This tutorial is for:
- folks who have basic Python skills
- folks who know basic MySQL
Extract-Transform-Load (ETL) is a common term to ingest data. This is important to automate menial tasks and get things done while you’re sleeping. This is also a basic skill that I believe any data engineer or scientist should know.
Failure to know this is catastrophic. You don’t know how to create pipelines to harvest data for your analytical work. As I manage a Data Science team, anybody who does not master this in my team will lose their job. It’s too simple not to know this skill well.
As the name suggests, it has 3 processes:
- Extract: To get data from a source. It could be from an API, or from scraping websites, or from files.
- Transform: To manipulate the data such that you can store it in a database.
- Load: To effectively send data into a database.
For this tutorial, the goal is to create a Python script that would:
- Extract data from a source
- Transform the data which will fit into a table schema
- Our context here is a relational database, and the system we are using is MySQL.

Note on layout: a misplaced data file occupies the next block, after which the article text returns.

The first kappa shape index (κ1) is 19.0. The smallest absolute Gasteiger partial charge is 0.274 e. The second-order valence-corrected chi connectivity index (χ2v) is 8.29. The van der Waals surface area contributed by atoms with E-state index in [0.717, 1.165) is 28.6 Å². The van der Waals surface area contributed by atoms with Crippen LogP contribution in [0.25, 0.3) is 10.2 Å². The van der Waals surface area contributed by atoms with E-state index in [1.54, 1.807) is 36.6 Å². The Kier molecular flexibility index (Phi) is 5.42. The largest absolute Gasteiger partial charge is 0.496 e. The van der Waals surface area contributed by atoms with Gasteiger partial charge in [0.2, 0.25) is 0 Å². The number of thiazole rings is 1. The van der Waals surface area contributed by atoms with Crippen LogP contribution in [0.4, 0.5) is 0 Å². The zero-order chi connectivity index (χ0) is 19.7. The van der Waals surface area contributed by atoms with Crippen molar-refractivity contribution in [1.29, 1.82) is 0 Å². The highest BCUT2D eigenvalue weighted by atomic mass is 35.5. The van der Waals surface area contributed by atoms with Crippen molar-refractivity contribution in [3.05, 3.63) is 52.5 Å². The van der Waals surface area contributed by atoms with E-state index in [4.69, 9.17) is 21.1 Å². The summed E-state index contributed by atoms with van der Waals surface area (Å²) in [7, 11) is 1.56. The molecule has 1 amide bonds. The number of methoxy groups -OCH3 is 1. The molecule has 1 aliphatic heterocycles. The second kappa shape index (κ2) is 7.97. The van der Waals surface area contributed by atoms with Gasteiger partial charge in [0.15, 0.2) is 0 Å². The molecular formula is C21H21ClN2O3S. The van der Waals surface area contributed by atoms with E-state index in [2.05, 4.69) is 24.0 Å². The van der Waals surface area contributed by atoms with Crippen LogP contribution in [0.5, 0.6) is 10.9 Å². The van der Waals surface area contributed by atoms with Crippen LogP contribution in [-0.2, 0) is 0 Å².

- Before we talk about a table schema, we also want to touch upon some basic knowledge of how we create a table schema.
- Load the data into the above table within a MySQL database.
However, just having a Python script that could do ETL for you isn’t enough. The goal is to make sure your servers are working while you’re sleeping. Thus we are going to use a software utility called ‘cron’ to automate the process.
What is Cron?
Cron helps you to run commands on your system at set intervals of time, or a specific time that you want. These scheduled commands or tasks are known as ‘cron jobs’. Its application is unlimited; you can run processes to backup systems, update or delete files periodically when required. It doesn’t have to apply itself to only doing ETL jobs.
For this tutorial, we’re going to use a Linux operating system called Ubuntu. It’s too much information to deal with what is Linux, but basically Ubuntu is like Windows or macOS. It’s an open-source operating system that allows users to interface with a server easily. And because it’s open-source, it means we don’t have to pay licensing fees to use the system.
Your company may have different requirements, and they may use other Linux distributions such as CentOS or Fedora. Windows 10 has an Ubuntu shell if you enable it.
Ubuntu has a Graphical User Interface (GUI), but because I’m trying to educate budding data engineers or scientists, we are going to stick to the terminal.
In the following tutorials, we will do a walkthrough of how you can automate menial tasks and get data into a relational database with cron. It will be broken up into several posts, and so stay tuned for more updates.